It was at an anti-death penalty vigil at New Haven’s City Hall last year that Anne Leone ’03, then a freshman from a small dairy farming town in upstate New York, began to learn about the city of New Haven.
“It drew me into New Haven,” Leone said. “I lived in a tiny homogenous farm town. I didn’t know a lot about other issues or places.”
Barely a year later, Leone hopes to find herself back at City Hall to work on similar issues — this time from within. A literature major in Timothy Dwight College, Leone declared her candidacy this month for Ward 1’s aldermanic seat, which will be vacant in the fall when Julio Gonzalez ’99 finishes his term.
Leone is one of four candidates for the Ward 1 position and hopes to win an endorsement from the Democratic Ward Committee at the end of the month, which would guarantee her a position on the September Democratic primary ballot.
After her first experience at City Hall, Leone became a leader of the Student Labor Action Movement, People Against Injustice and the U.S. Grant Fellowship program, which runs classes year round in public schools. From her experiences in grassroots community work, Leone said she hopes to move into a legislative role, bringing her experiences from a small town to help govern a big city.
“I’ve always wanted to be useful,” Leone said. “SLAM, U.S. Grant and PAI are all about learning — I didn’t know much about prisons or city kids. They’re very grassroots. Sometimes you need the other side to make the final changes.”
Running on a pro-union platform emphasizing prison reforms and the establishment of an all-civilian police review board with subpoena power, Leone said part of her motivation is the same one she had for going to the vigil at City Hall her freshman year.
“I’m the sort of person who gets 50,000 e-mails about things going on, and I want to go to all of them,” Leone said. “So now that I’m running for alderman, this is a great incentive — I need to go to all these things. I keep wanting to learn.”
Wearing knee-high faux snakeskin boots, a green sweater and hoop earrings for a Sunday afternoon meeting before speeding away on a bike to a Mixed Company rehearsal, Leone said she still feels the difference between New Haven and her 4,000-resident dairy farming town.
“It’s really exciting to be in New Haven,” Leone said. “I still get overstimulated.”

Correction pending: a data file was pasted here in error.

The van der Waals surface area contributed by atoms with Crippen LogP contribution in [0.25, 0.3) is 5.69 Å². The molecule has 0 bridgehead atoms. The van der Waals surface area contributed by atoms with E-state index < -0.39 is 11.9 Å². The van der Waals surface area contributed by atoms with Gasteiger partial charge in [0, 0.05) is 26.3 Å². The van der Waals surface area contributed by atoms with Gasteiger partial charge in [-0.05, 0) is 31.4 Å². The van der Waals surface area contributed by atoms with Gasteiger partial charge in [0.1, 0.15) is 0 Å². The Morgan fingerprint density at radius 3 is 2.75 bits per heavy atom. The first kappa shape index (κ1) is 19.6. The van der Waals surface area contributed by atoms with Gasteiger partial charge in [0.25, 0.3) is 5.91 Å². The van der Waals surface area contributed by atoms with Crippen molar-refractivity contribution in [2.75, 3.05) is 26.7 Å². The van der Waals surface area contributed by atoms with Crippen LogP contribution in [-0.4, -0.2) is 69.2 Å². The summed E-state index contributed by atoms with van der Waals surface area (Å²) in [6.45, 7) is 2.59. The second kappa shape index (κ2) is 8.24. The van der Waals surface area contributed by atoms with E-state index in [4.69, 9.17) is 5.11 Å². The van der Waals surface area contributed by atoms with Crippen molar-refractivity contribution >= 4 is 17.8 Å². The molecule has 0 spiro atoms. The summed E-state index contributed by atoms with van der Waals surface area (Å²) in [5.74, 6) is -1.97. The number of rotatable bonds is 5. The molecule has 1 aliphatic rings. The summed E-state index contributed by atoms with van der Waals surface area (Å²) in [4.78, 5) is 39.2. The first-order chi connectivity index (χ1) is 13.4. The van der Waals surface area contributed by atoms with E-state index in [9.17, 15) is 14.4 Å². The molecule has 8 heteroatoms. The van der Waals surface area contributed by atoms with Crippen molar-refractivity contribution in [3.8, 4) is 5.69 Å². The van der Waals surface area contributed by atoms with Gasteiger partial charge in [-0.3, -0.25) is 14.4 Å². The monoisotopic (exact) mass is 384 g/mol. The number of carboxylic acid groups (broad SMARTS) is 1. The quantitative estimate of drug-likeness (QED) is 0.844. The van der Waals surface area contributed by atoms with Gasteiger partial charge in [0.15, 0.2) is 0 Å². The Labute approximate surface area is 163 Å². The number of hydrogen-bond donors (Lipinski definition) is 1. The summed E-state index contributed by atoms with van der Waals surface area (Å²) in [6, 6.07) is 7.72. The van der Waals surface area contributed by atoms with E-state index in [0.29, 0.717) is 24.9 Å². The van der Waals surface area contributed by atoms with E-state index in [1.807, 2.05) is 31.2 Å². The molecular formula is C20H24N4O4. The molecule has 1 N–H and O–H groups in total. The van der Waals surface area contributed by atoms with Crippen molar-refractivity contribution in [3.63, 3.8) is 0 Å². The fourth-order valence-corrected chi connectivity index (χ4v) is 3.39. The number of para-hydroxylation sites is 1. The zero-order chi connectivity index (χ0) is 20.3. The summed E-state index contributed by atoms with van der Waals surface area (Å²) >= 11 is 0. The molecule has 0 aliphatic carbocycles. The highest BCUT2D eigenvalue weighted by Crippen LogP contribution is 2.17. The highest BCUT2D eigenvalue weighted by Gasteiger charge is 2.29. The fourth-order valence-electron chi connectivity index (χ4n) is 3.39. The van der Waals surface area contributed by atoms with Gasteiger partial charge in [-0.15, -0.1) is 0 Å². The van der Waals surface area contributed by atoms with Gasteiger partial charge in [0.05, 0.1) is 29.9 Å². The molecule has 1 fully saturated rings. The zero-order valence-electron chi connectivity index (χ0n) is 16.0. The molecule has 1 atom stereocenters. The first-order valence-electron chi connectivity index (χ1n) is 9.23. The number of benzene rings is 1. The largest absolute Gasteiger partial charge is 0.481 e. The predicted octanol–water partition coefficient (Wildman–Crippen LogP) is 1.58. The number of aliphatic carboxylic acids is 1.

Leone’s experience in both New Haven and her native Hamilton, N.Y., which is also home to Colgate University, gives Leone a unique perspective on town-gown relations, some say.
“Anne has experience having grown up in a college town that gives her an interesting perspective to bring to table,” said Anika Singh ’01, who has met with Leone about local issues. “She spent her first summer after freshman year in New Haven, which is not something many freshmen do. It’s only three months, but spending summer in New Haven is so extraordinarily different than when students are here in the school year. She’s not only candidate that did, but it does ground her perspective as well.”
Shayna Strom ’02, who helped select the members of the Democratic Ward Committee, which will endorse a candidate, said she appreciated Leone’s commitment to learning about the city.
“Anne has impressed me with her maturity and willingness to learn about city issues,” Strom said. “When she first considered running for alderman, she seemed to make it pretty clear she knew there were some things she was more naive about than others, and she tried hard to get every opportunity to learn.”
Leone said she has attended several Board of Aldermen meetings since many people suggested she run for the position. She was surprised at the amount aldermen can get done, she said, though she recognizes the importance of thinking small.
“I understand that the Board of Aldermen is not going to change the world, but you can make changes that are small but effective by listening to the community and the Yale community,” Leone said.
Whether she wins the endorsement or not, Leone said she has still already fulfilled part of her goal in running.
“Going to Board of Aldermen meetings, I felt this excitement of people in politics doing wonderful things,” Leone said. “No matter what happens, I learned a lot, and I’m still learning about New Haven and Yale problems.”
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